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and allusions - no craving, in short, for perpetual glitter, and panting after effect, till both speaker and hearer are lost in the splendid confusion, and the argument evaporates in the heat which was meant to enforce it. This is perhaps too strongly put; but there are large portions of Mr. C.'s Speeches to which we think the substance of the description will apply. Take, for instance, a passage, very much praised in the work before us, in his argument in Judge Johnson's case, an argument, it will be remembered, on a point of law, and addressed, not to a Jury, but to a Judge.

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"I am not ignorant that this extraordinary construction has received the sanction of another Court, nor of the surprise and dismay with which it smote upon the general heart of the Bar. I am aware that I may have the mortification of being told, in another country, of that unhappy decision; and I foresee in what confusion I shall hang down my head when I am told it. But I cherish, too, the consolatory hope, that I shall be able to tell them, that I had an old and learned friend, whom I would put above all the sweepings of their Hall, (no great compliment, we should think,) who was of a different opinion who had derived his ideas of civil liberty from the purest fountains of Athens and of Rome - who had fed the youthful vigour of his studious mind with the theoretic knowledge of their wisest philosophers and statesmen — and who had refined that theory into the quick and exquisite sensibility of moral instinct, by contemplating the practice of their most illustrious examples-by dwelling on the sweet-souled piety of Cimon-on the anticipated Christianity of Socrates on the gallant and pathetic patriotism of Epaminondas on that pure austerity of Fabricius, whom to move from his integrity would have been more difficult than to have pushed the sun from his course! I would add, that if he had seemed to hesitate, it was but for a moment-that his hesitation was like the passing cloud that floats across the morning sun, and hides it from the view, and does so for a moment hide it, by involving the spectator without even approaching the face of the luminary. And this soothing hope I draw from the dearest and tenderest recollections of my life-from the remembrance of those attic nights, and those refections of the gods, which we have spent with those admired, and respected, and beloved companions, who have gone before us; over whose ashes the most precious tears of Ireland have been shed. [Here Lord Avonmore could not refrain from bursting into tears.] Yes, my good Lord, I see you do not forget them. I see their sacred forms passing in sad review before your memory. I see your pained and softened fancy recalling those happy meetings, where the innocent enjoyment of social mirth became expanded into the nobler warmth of social virtue, and the horizon of the board became enlarged into the horizon of man where the swelling heart conceived and communicated the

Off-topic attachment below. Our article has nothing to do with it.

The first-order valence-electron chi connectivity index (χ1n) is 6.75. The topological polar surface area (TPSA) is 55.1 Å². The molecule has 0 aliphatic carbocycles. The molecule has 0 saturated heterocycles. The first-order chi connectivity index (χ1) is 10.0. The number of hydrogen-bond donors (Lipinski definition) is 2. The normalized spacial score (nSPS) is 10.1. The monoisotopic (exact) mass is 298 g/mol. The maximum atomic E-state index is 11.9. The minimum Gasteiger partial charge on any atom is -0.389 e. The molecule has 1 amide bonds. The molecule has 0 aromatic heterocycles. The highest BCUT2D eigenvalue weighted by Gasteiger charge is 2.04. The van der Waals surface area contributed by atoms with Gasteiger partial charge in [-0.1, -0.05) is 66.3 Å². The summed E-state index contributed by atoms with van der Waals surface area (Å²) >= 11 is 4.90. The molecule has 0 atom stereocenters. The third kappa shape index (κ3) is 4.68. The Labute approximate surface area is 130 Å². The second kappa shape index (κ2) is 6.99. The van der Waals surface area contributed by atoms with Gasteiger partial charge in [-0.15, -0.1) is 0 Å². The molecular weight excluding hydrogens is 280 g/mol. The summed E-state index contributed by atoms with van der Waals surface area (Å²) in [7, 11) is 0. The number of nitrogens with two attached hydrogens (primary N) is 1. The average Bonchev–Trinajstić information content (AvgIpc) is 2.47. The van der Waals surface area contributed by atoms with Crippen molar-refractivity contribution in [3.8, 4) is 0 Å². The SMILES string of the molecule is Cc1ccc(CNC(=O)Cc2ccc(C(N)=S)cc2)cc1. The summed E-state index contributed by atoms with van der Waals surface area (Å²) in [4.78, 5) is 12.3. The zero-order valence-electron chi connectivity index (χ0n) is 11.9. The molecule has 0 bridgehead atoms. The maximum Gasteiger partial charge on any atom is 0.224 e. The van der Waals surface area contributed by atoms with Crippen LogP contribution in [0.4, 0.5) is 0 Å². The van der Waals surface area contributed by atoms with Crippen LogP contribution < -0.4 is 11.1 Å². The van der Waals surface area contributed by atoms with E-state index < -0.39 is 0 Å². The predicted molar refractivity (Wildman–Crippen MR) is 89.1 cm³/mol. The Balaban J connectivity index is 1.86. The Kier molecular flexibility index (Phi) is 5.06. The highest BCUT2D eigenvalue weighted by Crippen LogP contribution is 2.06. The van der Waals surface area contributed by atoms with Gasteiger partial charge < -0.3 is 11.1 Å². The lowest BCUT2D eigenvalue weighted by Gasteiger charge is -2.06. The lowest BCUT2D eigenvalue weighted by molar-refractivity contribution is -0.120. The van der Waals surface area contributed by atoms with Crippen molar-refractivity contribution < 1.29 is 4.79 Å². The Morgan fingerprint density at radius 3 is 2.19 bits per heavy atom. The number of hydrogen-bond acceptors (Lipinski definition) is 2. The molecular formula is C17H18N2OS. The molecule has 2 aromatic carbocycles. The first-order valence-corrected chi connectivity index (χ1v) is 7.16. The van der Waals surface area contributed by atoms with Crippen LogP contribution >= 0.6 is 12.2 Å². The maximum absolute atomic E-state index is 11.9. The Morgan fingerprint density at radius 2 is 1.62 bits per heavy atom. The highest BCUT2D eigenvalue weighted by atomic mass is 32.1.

pure and generous purpose · where my slenderer and younger taper imbibed its borrowed light from the more matured and redundant fountain of yours."-Vol. i. pp. 139-148.

Now, we must candidly confess, that we do not remember ever to have read any thing much more absurd than this-and that the puerility and folly of the classical intrusions is even less offensive, than the heap of incongruous metaphors by which the meaning is obscured. Does the learned author really mean to contend, that the metaphors here add either force or beauty to the sentiment? or that Bacon or Milton ever wrote any thing like this upon such a topic? In his happier moments, and more vehement adjurations, Mr. C. is often beyond all question a great and commanding orator; and we have no doubt was, to those who had the happiness of hearing him, a much greater orator than the mere readers of his speeches have any means of conceiving:- But we really cannot help repeating our protest against a style of composition which could betray its great master, and that very frequently, into such passages as those we have just extracted. The mischief is not to the master— whose genius could efface all such stains, and whose splendid successes would sink his failures in oblivion but to the pupils, and to the public, whose taste that very genius is thus instrumental in corrupting. If young lawyers are taught to consider this as the style which should be aimed at and encouraged, to render Judges benevolent,-by comparing them to "the sweetsouled Cimon," and the "gallant Epaminondas;" or to talk about their own "young and slender tapers," and "the clouds and the morning sun," with what precious stuff will the Courts and the country be infested! It is not difficult to imitate the defects of such a style — and of all defects they are the most nauseous in imitation. Even in the hands of men of genius, the risk is, that the longer such a style is cultivated, the more extravagant it will grow,-just as those who deal in other means of intoxication, are tempted to strengthen the mixture as they proceed. The learned and candid author before us, testifies this to have been the progress of Mr. C.